• L.A. Livingston


High levels of energy expenditure while stairclimbing have been well-documentedand sedentary beings have been advised to opt for the stairs over the elevator because of the aerobic workout that the activity demands (Koszuta, 1987). Few systematic attempts (e.g., Horna & Hudson, 1991; Williams & Bird, 1992) have been made, however, to quantify the motion of subjects while ascending or descending stairs. The manner in which a staircase may be climbed, and hence the sense of comfort experienced, may vary considerably depending upon the constraints (i.e., organism, environmental and task-related) imposed upon the climber (Clark, 1995). Some (e.g., Perlin, 1992) have questioned the feasibilityof this form of exercise for older adults. The purpose of this investigation was toreplicate an earlier study (Livingston et al., 1991) of young-adult lower-limbkinematics with an older-adult population. Five physically active, older-adult women with a mean age of 67.4 years (SD=6.5) each completed ten trials of free speedstair ascent and stair descent over three staircases. Data for the five older adult subjects were captured via high-speed cine cameras and switchmat/timerdevices and were matched (by subject height) with data for five fit and healthy young-adult women from the previous study. The results of a mixed between within repeated measures MANOVA yielded several significant results. During stair ascent, the older-adults tended to climb the stairs using slower cadences and longer cycle times, yet elderly stance (48% to 59%) and swing (41% to 52%)values did not vary significantly from those of the younger adults (52% to 55%and 45% to 48%, respectively). During stair descent, however, stance phase durations for the control group varied considerably (20% to 53%) depending upon the staircase climbed, while those observed for the elderly (50% to 57%) varied little. These differences were significant (i.e., between groups (F(1,8)=26.80,pc0.01, within groups (F(2,7)=35.71, p<0.01), and an interaction effect was observed (F(2,7)= 16.17, pc0.01). The observed differences may be explained by the slower movement velocities and reduced variability in joint ranges of motion for the lower limb observed in the older adults. Provided that the older adultstair climber does not suffer from any locomotor impairments or balance problems, stairclimbing as a form of aerobic exercise would seem to remain a viable option.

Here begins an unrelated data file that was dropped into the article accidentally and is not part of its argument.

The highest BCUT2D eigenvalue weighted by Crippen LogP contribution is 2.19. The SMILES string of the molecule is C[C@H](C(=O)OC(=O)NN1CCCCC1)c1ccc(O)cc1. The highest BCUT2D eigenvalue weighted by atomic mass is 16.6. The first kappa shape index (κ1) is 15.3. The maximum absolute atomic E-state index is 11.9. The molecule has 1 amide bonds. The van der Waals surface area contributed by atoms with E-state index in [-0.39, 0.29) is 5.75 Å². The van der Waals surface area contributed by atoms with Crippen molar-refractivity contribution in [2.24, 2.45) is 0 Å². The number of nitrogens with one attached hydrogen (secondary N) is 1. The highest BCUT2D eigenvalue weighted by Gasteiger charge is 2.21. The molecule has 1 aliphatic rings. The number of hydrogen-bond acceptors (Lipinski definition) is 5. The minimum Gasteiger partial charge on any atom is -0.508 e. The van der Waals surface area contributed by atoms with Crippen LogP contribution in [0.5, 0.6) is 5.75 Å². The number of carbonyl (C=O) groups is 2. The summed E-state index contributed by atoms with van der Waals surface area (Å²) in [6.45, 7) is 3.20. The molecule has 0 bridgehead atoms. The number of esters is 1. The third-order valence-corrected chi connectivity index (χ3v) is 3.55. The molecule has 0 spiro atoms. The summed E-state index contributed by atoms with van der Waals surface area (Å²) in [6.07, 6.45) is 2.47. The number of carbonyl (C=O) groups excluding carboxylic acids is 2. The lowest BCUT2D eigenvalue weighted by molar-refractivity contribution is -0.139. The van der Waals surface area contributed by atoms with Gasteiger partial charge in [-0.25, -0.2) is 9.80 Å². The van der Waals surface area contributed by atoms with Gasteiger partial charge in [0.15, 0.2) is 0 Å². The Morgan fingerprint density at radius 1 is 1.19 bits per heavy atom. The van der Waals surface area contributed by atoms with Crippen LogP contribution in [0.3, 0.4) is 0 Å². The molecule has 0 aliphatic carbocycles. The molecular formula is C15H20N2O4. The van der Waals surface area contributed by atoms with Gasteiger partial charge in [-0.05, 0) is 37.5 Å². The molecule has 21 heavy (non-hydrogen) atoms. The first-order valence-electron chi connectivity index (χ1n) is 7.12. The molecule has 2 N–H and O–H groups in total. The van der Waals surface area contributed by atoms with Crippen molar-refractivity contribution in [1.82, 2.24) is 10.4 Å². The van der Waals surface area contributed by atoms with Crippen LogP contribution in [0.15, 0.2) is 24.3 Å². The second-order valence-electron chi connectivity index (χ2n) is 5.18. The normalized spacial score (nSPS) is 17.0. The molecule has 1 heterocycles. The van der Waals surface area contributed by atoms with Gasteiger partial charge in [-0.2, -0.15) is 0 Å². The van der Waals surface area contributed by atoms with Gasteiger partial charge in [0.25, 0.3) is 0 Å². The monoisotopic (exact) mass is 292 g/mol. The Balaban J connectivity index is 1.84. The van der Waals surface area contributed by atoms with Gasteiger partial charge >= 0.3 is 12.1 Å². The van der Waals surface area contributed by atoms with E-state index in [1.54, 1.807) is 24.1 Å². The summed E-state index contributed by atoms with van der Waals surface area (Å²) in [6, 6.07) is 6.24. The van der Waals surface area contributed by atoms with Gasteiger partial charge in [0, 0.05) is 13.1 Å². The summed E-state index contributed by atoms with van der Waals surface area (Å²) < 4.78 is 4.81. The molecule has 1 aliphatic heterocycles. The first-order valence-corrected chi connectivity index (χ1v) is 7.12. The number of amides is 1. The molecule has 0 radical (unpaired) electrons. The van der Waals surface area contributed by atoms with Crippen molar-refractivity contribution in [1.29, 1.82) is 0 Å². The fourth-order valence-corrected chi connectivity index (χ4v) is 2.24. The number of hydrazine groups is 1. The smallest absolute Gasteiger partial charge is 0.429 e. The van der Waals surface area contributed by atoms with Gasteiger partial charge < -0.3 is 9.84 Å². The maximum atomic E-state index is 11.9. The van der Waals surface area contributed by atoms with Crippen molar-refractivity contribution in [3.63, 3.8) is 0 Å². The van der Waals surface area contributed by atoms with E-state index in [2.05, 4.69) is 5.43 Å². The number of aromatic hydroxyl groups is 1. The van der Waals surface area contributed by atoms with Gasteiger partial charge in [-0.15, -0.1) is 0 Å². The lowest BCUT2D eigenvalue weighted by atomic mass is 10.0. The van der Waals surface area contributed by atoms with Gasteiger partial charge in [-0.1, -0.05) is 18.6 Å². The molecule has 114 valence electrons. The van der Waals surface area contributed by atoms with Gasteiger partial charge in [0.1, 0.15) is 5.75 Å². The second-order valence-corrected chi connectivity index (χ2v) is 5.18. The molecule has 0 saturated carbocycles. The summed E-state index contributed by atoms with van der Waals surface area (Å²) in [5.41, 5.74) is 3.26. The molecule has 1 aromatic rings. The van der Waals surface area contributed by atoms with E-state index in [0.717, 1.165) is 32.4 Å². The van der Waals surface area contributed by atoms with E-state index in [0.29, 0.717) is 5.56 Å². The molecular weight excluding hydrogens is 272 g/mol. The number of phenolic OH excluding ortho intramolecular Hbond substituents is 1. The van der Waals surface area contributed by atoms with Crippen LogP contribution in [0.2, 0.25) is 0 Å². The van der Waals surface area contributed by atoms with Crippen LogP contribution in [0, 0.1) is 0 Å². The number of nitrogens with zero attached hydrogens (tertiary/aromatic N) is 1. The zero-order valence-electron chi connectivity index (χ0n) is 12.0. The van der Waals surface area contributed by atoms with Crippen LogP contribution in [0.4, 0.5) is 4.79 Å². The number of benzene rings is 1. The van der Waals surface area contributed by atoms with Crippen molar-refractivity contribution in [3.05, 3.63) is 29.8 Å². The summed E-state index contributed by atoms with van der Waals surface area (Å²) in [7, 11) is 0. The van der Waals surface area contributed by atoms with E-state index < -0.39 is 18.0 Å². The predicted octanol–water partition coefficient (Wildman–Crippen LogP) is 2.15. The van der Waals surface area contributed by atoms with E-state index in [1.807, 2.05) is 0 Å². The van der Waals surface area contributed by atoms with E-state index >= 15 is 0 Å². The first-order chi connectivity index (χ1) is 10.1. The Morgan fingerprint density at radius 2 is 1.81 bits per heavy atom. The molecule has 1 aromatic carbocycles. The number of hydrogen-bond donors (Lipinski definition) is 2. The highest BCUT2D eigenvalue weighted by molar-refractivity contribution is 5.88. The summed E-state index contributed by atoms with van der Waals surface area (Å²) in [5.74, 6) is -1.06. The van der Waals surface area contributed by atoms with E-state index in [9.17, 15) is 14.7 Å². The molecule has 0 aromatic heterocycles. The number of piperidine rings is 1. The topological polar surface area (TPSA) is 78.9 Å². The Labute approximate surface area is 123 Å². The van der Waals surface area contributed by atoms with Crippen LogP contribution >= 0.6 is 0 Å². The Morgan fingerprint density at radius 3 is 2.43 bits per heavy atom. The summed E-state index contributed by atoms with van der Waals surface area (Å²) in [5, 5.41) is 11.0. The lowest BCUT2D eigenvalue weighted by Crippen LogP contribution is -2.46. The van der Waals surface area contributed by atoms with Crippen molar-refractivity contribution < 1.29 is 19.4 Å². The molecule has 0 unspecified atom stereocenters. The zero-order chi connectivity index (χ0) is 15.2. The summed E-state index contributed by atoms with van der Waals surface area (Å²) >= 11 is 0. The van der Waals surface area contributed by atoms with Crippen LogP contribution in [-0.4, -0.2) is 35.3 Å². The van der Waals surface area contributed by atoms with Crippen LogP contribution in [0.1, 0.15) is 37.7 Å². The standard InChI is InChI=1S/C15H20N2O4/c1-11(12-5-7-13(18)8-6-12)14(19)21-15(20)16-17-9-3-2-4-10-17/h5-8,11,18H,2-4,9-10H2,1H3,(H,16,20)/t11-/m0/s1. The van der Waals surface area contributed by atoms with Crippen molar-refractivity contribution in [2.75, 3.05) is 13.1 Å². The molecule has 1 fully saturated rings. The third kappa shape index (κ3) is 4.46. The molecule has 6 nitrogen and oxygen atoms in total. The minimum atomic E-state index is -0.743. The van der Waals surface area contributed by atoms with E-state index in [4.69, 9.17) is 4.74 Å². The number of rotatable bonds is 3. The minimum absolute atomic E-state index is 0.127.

Coaching and Sports Activities